Monday, February 07, 2011

Reality is broken

Jane McGonigal Thinks Reality is Broken, and She Wants to Fix It, according to this story by Michael Anderson in the Wired magazine. He says:

"McGonigal’s new book, Reality is Broken: Why Games Make us Better and How they Can Change the World, hits bookstores (in the US) on Jan. 20, and expands upon the central point of her presentations: reality is broken, because games do a better job of making us happy. Rather than attacking games as an escapist outlet for avoiding real-world troubles, why don’t we subvert those game mechanics to make the world a better place?"

I am not a 'gamer' in the hardcore sense of the word. I play Angry Birds, Fruit Ninja, Bubble Ball on my iPad and iPod Touch for a few minutes daily. I am not obsessed with them, although winning a 'level' does make me feel good. I don't like to tax my brain too much after a long day, nor do I care much for 'bang-bang-bang', 'shoot-shoot-shoot' games. To each his own, I guess. Building cities and farms and what-have-you, don't excite me either. I cannot see the point.

Anderson says: " The book is structured in three sections: The first delves into what makes us happy, the second embraces the notion of entering alternate realities, and the third addresses the challenges and potential embodied in massive collaborative projects."

Fiction makes me happy. It embraces the notion of alternate reality like nothing else does. But I am still grappling with the part about, 'addresses the challenges and potential embodied in massive collaborative projects.' Sometimes I see it, sometimes I don't. For me, fiction is the greatest game of all. I would love get my hands on that book, though.

Wired magazine

Bedtime reading

Read this on Galleycat: Author Sean Cummings has started a Facebook group with a practical way to save publishing. Cummings theorized that the industry could be salvaged if everyone made a habit of reading ten minutes before bedtime.

I have browsed through his Facebook and also his website, and came up with this: "Do you believe in the power of the written word? Human beings have been reading in some form or another for the better part of the last five thousand years. Books are snapshots of our times, they're a window into the world we live in, and they represent a living record of humanity's journey through the ages. Books have the power to give meaning to our life and times, and they endure. Technology has shaped the written word, and it's ironic that while technology gave the power of reading to the masses, it also threatens the viability of an entire industry and the lives who those who eke out a meager living from the solitary pursuit of writing.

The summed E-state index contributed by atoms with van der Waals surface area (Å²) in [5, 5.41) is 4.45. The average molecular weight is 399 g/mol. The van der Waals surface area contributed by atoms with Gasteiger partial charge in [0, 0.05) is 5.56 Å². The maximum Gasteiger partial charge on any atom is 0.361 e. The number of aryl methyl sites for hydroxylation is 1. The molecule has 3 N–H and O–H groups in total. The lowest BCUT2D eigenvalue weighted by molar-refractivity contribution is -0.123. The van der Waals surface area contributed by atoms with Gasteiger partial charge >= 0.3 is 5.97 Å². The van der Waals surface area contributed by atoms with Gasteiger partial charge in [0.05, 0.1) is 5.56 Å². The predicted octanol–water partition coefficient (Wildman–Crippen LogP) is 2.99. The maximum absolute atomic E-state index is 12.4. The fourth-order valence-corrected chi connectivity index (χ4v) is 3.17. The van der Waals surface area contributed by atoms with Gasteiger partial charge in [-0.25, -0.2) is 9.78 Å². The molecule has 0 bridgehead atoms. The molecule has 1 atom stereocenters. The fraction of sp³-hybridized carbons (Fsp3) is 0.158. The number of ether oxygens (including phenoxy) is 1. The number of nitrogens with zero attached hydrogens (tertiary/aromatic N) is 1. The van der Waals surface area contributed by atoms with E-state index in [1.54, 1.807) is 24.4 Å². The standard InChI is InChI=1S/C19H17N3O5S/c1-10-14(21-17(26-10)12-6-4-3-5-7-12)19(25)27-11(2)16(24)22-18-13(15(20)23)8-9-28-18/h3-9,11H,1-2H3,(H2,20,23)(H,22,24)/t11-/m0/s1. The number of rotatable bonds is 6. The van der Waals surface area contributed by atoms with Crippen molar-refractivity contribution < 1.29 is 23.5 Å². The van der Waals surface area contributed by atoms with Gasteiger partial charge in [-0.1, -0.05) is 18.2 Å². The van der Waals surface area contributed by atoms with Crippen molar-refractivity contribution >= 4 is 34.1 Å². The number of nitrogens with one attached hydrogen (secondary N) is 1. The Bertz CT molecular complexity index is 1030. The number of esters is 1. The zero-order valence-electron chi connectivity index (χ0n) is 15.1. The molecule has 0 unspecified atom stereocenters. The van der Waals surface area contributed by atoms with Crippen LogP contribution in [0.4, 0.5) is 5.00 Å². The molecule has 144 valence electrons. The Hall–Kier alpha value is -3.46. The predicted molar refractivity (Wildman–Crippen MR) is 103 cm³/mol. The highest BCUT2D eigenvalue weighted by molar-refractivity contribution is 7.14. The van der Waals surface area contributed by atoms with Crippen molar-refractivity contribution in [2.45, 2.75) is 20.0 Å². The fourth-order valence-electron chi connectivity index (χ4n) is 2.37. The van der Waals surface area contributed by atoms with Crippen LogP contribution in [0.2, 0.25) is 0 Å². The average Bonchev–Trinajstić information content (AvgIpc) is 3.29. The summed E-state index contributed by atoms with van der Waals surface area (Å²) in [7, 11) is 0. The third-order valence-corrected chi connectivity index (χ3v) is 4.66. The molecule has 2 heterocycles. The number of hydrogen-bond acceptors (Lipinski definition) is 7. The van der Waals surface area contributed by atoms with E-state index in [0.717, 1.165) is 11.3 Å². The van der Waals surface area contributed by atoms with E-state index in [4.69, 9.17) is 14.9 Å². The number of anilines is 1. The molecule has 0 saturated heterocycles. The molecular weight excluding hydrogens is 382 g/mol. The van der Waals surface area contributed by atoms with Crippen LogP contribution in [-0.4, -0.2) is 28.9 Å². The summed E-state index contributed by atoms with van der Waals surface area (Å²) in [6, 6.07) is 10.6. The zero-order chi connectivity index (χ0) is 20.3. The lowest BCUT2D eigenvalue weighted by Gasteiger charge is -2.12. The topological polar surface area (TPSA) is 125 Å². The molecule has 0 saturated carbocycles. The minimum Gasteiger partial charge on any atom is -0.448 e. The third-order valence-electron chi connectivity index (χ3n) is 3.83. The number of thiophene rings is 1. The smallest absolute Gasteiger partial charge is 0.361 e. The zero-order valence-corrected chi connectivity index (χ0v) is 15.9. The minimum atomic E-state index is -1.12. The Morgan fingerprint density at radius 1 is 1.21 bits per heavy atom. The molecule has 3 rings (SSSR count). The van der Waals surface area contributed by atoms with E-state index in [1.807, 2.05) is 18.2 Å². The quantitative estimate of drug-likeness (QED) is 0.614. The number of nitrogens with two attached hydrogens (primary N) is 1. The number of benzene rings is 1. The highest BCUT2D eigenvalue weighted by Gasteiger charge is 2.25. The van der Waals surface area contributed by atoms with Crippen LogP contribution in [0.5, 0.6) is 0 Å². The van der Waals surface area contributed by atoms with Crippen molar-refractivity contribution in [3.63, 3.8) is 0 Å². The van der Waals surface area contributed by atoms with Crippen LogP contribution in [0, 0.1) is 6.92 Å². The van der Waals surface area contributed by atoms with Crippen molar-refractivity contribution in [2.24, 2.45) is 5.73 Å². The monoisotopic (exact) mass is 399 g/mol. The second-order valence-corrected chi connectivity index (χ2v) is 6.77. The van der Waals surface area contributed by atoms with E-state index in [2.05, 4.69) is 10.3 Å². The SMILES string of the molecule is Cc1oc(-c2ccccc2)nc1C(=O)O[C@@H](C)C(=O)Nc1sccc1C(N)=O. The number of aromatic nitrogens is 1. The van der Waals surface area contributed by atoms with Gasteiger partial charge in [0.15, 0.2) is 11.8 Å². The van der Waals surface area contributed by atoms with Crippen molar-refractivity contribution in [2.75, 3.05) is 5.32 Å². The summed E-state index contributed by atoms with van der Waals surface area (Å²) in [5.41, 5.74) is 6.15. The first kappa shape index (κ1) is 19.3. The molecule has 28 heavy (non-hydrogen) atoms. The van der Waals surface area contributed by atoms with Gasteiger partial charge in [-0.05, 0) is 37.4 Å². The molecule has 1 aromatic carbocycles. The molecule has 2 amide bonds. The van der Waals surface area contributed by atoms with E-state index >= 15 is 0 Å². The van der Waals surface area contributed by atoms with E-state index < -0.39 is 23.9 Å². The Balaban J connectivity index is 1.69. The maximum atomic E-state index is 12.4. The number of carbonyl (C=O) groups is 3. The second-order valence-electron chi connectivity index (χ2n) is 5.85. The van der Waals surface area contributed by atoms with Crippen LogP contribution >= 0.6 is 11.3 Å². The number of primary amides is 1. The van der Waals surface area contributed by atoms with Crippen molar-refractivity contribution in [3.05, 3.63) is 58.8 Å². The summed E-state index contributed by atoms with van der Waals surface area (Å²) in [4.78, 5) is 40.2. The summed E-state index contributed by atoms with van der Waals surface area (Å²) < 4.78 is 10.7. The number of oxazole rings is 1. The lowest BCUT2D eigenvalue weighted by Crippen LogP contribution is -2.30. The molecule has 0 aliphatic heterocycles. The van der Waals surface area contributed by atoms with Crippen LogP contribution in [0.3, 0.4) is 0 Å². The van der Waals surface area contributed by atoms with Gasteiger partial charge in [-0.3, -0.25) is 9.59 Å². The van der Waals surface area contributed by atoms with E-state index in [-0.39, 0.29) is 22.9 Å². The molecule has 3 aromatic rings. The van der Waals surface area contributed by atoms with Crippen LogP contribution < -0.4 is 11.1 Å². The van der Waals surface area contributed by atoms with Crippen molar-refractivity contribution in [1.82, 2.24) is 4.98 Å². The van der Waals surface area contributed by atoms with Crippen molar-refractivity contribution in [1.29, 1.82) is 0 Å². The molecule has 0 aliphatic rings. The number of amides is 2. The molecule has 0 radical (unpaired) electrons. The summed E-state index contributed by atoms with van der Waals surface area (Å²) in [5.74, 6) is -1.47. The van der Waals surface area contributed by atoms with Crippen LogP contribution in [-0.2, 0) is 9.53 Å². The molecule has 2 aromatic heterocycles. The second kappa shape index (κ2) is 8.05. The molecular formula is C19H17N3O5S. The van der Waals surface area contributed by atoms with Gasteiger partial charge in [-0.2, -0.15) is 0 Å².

Recent years have seen the publishing industry (books, magazines, newspapers) face immense pressures. Independent book stores are closing, advances on royalties for debut authors are declining, publishers are going bankrupt, and at the heart of this is the fact that fewer people are reading."

I don't know about saving the publishing industry (I feel it needs to be saved more from itself by, first, giving it back to people who know and care about it), but it looks pretty cool. Check it out.

The Galleycat

Does anyone read book reviews anymore?

I was a little surprised when I read this story by Anis Shivani in The Huffington Post recently, because I thought I was the only one who didn't. Yes, confession: I seldom read book reviews, and I haven't read one for a while. Why? Well, for one thing I'd rather judge a book by its cover (and its first page). Second, I receive good recommendations from friends. Third, I am sort of adventurous; I like to try out new stuff. And fourth, well-written reviews are a joy to read, but have become increasingly difficult to find.

Still, there are some people who come into Silverfish Books looking for titles, with cutouts of book reviews from the local dailies (many completely out of date).

Anis Shivani asked several American critics, "How can book reviewing be relevant to the new generation of readers?" Here are some responses (extracts only):

Jay Pirani, author: Today the newspapers print badly argued, often showy, and usually brief takes on a book. The quality of a reviewer's prose, and the quality of sympathy brought to the book itself, seems not to matter, to editors or readers.

Ron Charles, Washington Post: Get over it: They (the new generation) don't subscribe to newspapers, and they're not going to.

Steven G. Kellman, book critic: Accuracy and honesty remain urgent.

Kelly Cherry, author: The Internet is commodious but for that very reason tends to collapse into fiefdoms. How much do Internet reviews really affect readers' choices?

Read more

The Huffington Post